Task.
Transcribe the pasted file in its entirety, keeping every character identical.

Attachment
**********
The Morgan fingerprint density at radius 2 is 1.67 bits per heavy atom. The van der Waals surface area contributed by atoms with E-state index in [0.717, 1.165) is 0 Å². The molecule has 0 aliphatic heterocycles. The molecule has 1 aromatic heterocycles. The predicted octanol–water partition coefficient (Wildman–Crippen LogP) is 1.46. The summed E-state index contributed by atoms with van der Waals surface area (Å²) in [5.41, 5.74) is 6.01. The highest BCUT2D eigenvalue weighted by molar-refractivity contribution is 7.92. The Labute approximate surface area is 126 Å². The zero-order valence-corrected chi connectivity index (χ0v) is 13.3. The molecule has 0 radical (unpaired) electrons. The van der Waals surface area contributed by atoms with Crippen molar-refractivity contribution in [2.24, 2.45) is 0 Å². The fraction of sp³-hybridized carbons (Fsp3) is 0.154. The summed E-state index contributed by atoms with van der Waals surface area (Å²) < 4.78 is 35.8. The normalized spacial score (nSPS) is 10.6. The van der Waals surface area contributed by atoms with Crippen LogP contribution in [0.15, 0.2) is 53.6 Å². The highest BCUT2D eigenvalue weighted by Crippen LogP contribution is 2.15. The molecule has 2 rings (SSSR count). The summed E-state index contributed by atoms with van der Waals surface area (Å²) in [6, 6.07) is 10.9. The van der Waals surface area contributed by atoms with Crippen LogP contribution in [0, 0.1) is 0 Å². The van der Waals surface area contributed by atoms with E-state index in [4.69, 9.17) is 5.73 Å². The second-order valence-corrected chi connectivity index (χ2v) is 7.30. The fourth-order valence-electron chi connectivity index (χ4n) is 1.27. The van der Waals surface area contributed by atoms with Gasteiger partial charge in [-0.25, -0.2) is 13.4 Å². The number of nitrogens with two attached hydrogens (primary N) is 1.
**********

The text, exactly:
The Morgan fingerprint density at radius 2 is 1.67 bits per heavy atom. The van der Waals surface area contributed by atoms with E-state index in [0.717, 1.165) is 0 Å². The molecule has 0 aliphatic heterocycles. The molecule has 1 aromatic heterocycles. The predicted octanol–water partition coefficient (Wildman–Crippen LogP) is 1.46. The summed E-state index contributed by atoms with van der Waals surface area (Å²) in [5.41, 5.74) is 6.01. The highest BCUT2D eigenvalue weighted by molar-refractivity contribution is 7.92. The Labute approximate surface area is 126 Å². The zero-order valence-corrected chi connectivity index (χ0v) is 13.3. The molecule has 0 radical (unpaired) electrons. The van der Waals surface area contributed by atoms with Crippen molar-refractivity contribution in [2.24, 2.45) is 0 Å². The fraction of sp³-hybridized carbons (Fsp3) is 0.154. The summed E-state index contributed by atoms with van der Waals surface area (Å²) < 4.78 is 35.8. The normalized spacial score (nSPS) is 10.6. The van der Waals surface area contributed by atoms with Crippen LogP contribution in [0.15, 0.2) is 53.6 Å². The highest BCUT2D eigenvalue weighted by Crippen LogP contribution is 2.15. The molecule has 2 rings (SSSR count). The summed E-state index contributed by atoms with van der Waals surface area (Å²) in [6, 6.07) is 10.9. The van der Waals surface area contributed by atoms with Crippen LogP contribution in [0, 0.1) is 0 Å². The van der Waals surface area contributed by atoms with E-state index in [4.69, 9.17) is 5.73 Å². The second-order valence-corrected chi connectivity index (χ2v) is 7.30. The fourth-order valence-electron chi connectivity index (χ4n) is 1.27. The van der Waals surface area contributed by atoms with Gasteiger partial charge in [-0.25, -0.2) is 13.4 Å². The number of nitrogens with two attached hydrogens (primary N) is 1.